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Research interests
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Evolution through natural selection has shaped nervous systems to generate behaviors. However, there are very few opportunities to study neural circuit evolution where the ancestral and derived forms, as well as the adaptive environment, are all known and accessible. I study the synthesis of neuroethological and developmental principles to understand the evolution of neural adaptation. In my research, I concentrate my efforts into a two-pronged approach that examines the evolution of circuits, molecular mechanisms of behavior, and sensory novelty. Our first prong comprises hypothesis based studies on the role of development in the evolution. Our second research theme is based on discovery: How to animals evolve sensory and behavioral adaptations to extreme environments? Here we focus on exploration of extreme environments, unknown sensory modalities and behavior in the field, where the animals live. This integrative approach links a detailed characterization of the environment with the anatomy and function of neural systems within a phylogenetic context. My research goal is to determine the rules for neural adaptation over generations by manipulating developmental conditions and experiences and and uncovering new sensory modalities and behaviors.

Significant accomplishments:

1. Evolutionary constraints in neuronal coding in the auditory brainstem. I showed that circuits involved in timing of auditory information in the brainstem have a strong evolutionary pressure to maintain certain biophysical characteristics, such as short action potentials. (Neuroanatomy, comparative neurophysiology in vivo and in brain slices).
2. Novel sensory coding in an ancient animal. I described a new sensory organ in the skin of crocodilians. I examined the neuroanatomy, described electrophysiological responses, behavior and determined the paleontological significance of cranial fenestra (behavior, neuroanatomy, neurophysiology and paleontology).
3. Teeth as sensory organs. I lead a research team to describe a new sensory organ in a species of cavefish in Ecuador. These fish have dermal teeth on their dorsal side that create hydrodynamic images from teeth information as adaptations to a high flow environment (behavior, neuroanatomy and neurophysiology)
4. Sensory tradeoffs in cave adaptation. I lead a team that determined that cavefishes don’t necessarily increase hearing sensitivity after losing sight, as previously and widely postulated (comparative anatomy and electrophysiology).
5. Evolution of gaits. I conceived and led a research study that determined that one species of cavefish has a pelvic girdle and is able to walk as a tetrapod (comparative morphology and behavior). I am now collaborating on describing the locomotion of tardigrades.

Selected references

2021 Tanvir Z, Rivera D, Severi KE, Haspel G, Soares D. Evolutionary and homeostatic changes in morphology of visual dendrites of Mauthner cells in Astyanax blind cavefish. J Comp Neurol. 2021 Jun;529(8):1779-1786. doi: 10.1002/cne.25056. Epub 2020 Oct 26. PMID: 33070322; PMCID: PMC8009805.

2020 Yoffe M, Patel K, Palia E, Kolawole S, Streets A, Haspel G, Soares D. Morphological malleability of the lateral line allows for surface fish (Astyanax mexicanus) adaptation to cave environments. J Exp Zool B Mol Dev Evol. 2020 Nov;334(7-8):511-517. doi: 10.1002/jez.b.22953. Epub 2020 May 20. PMID: 32436310.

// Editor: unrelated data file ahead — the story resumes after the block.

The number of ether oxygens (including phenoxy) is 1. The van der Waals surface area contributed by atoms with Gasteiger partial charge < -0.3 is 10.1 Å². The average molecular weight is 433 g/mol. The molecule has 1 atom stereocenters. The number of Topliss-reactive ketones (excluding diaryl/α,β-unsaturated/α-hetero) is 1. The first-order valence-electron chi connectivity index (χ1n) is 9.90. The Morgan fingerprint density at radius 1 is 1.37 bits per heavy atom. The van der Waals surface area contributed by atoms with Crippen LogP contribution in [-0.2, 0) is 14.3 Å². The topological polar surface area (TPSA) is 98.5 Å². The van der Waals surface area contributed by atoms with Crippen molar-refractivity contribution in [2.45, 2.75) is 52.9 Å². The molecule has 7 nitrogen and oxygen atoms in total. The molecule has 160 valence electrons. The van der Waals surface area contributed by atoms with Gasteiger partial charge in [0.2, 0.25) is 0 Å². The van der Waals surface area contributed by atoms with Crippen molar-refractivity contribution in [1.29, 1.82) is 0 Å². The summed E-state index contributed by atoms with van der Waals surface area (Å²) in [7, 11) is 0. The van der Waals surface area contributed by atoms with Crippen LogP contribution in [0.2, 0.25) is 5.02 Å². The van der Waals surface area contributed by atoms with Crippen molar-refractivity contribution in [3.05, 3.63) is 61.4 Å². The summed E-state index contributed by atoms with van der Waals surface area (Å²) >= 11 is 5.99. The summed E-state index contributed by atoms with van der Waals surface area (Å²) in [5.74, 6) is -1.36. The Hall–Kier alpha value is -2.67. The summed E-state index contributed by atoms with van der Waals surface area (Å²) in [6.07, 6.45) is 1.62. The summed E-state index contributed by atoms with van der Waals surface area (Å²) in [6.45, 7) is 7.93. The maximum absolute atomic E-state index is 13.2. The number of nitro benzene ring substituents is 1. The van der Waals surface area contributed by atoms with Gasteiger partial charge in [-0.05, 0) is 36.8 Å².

2020 Gallman K, Fortune E, Rivera D, Soares D. Differences in behavior between surface and cave Astyanax mexicanus may be mediated by changes in catecholamine signaling. J Comp Neurol. 2020 Nov 1;528(16):2639-2653. doi: 10.1002/cne.24923. Epub 2020 May 18. PMID: 32291742; PMCID: PMC7492474.

2020 Fortune ES, Andanar N, Madhav M, Jayakumar RP, Cowan NJ, Bichuette ME, Soares D. Spooky Interaction at a Distance in Cave and Surface Dwelling Electric Fishes. Front Integr Neurosci. 2020 Oct 22;14:561524. doi: 10.3389/fnint.2020.561524. PMID: 33192352; PMCID: PMC7642693.

2020 Emam A, Yoffe M, Cardona H, Soares D. Retinal morphology in Astyanax mexicanus during eye degeneration. J Comp Neurol. 2020 Jun 15;528(9):1523-1534. doi: 10.1002/cne.24835. Epub 2019 Dec 18. PMID: 31811648; PMCID: PMC7153992.

2020 Soares D, Niemiller ML. Extreme Adaptation in Caves. Anat Rec (Hoboken). 2020 Jan;303(1):15-23. doi: 10.1002/ar.24044. Epub 2018 Dec 23. PMID: 30537183.

2019 Privat M, Romano SA, Pietri T, Jouary A, Boulanger-Weill J, Elbaz N, Duchemin A, Soares D, Sumbre G. Sensorimotor Transformations in the Zebrafish Auditory System. Curr Biol. 2019 Dec 2;29(23):4010-4023.e4. doi: 10.1016/j.cub.2019.10.020. Epub 2019 Nov 7. PMID: 31708392; PMCID: PMC6892253.

2019 Capshaw G, Soares D, Carr CE. Bony labyrinth morphometry reveals hidden diversity in lungless salamanders (Family Plethodontidae): Structural correlates of ecology, development, and vision in the inner ear. Evolution. 2019 Oct;73(10):2135-2150. doi: 10.1111/evo.13837. Epub 2019 Sep 2. PMID: 31436320; PMCID: PMC6790150.

2016 Flammang BE, Suvarnaraksha A, Markiewicz J, Soares D. Tetrapod-like pelvic girdle in a walking cavefish. Sci Rep. 2016 Mar 24;6:23711. doi: 10.1038/srep23711. PMID: 27010864; PMCID: PMC4806330.

2013 Niemiller ML, Higgs DM, Soares D. Evidence for hearing loss in amblyopsid cavefishes. Biol Lett. 2013 Mar 27;9(3):20130104. doi: 10.1098/rsbl.2013.0104. PMID: 23536444; PMCID: PMC3645044.

2012 Haspel G, Schwartz A, Streets A, Camacho DE, Soares D. By the teeth of their skin, cavefish find their way. Curr Biol. 2012 Aug 21;22(16):R629-30. doi: 10.1016/j.cub.2012.06.035. PMID: 22917507; PMCID: PMC3427538.

Soares D. Neurology: an ancient sensory organ in crocodilians. Nature. 2002 May 16;417(6886):241-2. doi: 10.1038/417241a. PMID: 12015589.

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